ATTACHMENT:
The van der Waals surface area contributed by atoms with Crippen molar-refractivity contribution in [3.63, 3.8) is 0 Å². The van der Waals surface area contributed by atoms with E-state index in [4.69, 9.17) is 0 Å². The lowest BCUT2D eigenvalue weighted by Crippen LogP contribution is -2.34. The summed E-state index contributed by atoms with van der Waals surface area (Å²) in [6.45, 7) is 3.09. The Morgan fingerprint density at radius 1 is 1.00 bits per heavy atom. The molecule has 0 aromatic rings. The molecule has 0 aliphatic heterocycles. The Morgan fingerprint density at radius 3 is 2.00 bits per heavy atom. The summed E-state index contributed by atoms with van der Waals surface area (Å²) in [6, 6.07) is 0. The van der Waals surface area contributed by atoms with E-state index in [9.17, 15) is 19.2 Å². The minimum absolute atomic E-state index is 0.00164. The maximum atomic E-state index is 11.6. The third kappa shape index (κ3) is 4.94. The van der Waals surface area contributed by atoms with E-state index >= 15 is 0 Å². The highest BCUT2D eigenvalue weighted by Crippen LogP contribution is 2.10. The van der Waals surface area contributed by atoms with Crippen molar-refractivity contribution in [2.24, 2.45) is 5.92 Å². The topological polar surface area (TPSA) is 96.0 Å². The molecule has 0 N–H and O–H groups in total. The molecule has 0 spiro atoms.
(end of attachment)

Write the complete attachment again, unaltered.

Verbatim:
The van der Waals surface area contributed by atoms with Crippen molar-refractivity contribution in [3.63, 3.8) is 0 Å². The van der Waals surface area contributed by atoms with E-state index in [4.69, 9.17) is 0 Å². The lowest BCUT2D eigenvalue weighted by Crippen LogP contribution is -2.34. The summed E-state index contributed by atoms with van der Waals surface area (Å²) in [6.45, 7) is 3.09. The Morgan fingerprint density at radius 1 is 1.00 bits per heavy atom. The molecule has 0 aromatic rings. The molecule has 0 aliphatic heterocycles. The Morgan fingerprint density at radius 3 is 2.00 bits per heavy atom. The summed E-state index contributed by atoms with van der Waals surface area (Å²) in [6, 6.07) is 0. The van der Waals surface area contributed by atoms with E-state index in [9.17, 15) is 19.2 Å². The minimum absolute atomic E-state index is 0.00164. The maximum atomic E-state index is 11.6. The third kappa shape index (κ3) is 4.94. The van der Waals surface area contributed by atoms with E-state index >= 15 is 0 Å². The highest BCUT2D eigenvalue weighted by Crippen LogP contribution is 2.10. The van der Waals surface area contributed by atoms with Crippen molar-refractivity contribution in [2.24, 2.45) is 5.92 Å². The topological polar surface area (TPSA) is 96.0 Å². The molecule has 0 N–H and O–H groups in total. The molecule has 0 spiro atoms.